- From the first quarter of 2009 to the second one of 2013, the share of super-prime accounts (defined as having an Argus risk score greater than 759) has increased from 40.9 percent to 51.7 percent. On the other end of the scale, the share of sub-prime (Argus risk score lower than 680) cardholders declined from 27.1 percent to just 18.8 percent. In the middle of the distribution range, the share of prime accounts (680-759 Argus risk score) has remained steady.
- The distribution of risk scores among U.S. consumers has remained relatively steady since the recession, the report tells us. From 2009 to 2012, the share of the riskiest consumers (those with a FICO score lower than 650) has remained virtually flat, falling by a single basis point from 34.6 percent to 34.5 percent. Similarly, the ratio of the lowest-risk consumers (those with a FICO score higher than 749) has declined only slightly — from 37.6 percent to 37.2 percent of all consumers.
- Following five years of deleveraging, consumers are now less indebted, in absolute terms, than they were at the onset of the financial crisis. As the report notes, this trend is even more significant considering that the economy has been growing, albeit slowly, since early 2010. Yet, consumers are still reluctant to start increasing their debt burden.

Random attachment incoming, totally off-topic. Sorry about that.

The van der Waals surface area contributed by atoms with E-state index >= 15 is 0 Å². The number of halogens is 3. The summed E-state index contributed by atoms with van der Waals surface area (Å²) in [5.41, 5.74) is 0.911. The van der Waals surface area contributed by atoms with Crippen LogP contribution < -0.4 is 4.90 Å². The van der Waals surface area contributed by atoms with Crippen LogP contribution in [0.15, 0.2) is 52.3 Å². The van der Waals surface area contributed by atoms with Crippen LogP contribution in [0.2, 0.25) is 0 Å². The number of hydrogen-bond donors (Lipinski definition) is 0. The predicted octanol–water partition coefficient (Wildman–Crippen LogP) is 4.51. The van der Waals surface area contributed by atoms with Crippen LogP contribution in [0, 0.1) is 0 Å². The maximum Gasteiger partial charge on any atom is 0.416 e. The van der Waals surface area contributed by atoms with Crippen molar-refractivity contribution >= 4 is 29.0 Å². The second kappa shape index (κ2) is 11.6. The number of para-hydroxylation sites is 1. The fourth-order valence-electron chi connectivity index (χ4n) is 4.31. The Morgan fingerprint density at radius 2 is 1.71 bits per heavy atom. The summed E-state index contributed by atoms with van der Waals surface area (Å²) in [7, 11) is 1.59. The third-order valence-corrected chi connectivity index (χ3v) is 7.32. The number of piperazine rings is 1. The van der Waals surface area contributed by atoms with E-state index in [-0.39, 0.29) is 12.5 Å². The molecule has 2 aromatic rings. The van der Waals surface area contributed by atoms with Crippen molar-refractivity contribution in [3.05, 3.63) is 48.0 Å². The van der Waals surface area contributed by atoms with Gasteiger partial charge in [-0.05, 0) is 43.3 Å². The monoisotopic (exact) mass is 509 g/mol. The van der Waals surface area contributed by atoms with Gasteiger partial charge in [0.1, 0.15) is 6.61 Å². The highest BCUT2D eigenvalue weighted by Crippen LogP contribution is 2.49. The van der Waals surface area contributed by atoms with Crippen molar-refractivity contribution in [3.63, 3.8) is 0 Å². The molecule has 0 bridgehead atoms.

- The composition of consumer debt has changed quite significantly. In particular, both mortgage and credit card debt have declined, while the student debt total has increased sharply and auto loans have remained steady.
Here are the charts visualizing these dynamics:
So I guess the question I’m left with is why there has been such a huge shift toward super-prime borrowers on the credit card front and, which is actually the real puzzle, why this trend is still ongoing. After all, all the available data clearly show that Americans are managing credit card debt more responsibly than they have in a very, very long time. Well, here is what Kenneth J. Clayton, executive director of the ABA’s Card Policy Council, has to say on the matter:
We’re still exploring the factors behind the dramatic shift to low-risk accounts in the face of an improving economy and slowly easing credit standards. Regulatory restrictions on banks’ ability to manage risk, the unsecured nature of credit cards and the after-effects of the recession all play a role as banks navigate today’s economic environment.
I think that there should be more to it than that, but I can’t put my finger on it quite yet. If anyone has figured it out, please let the rest of us know.
Image credit: Flickr / StockMonkeys.com (changes have been made to the original image).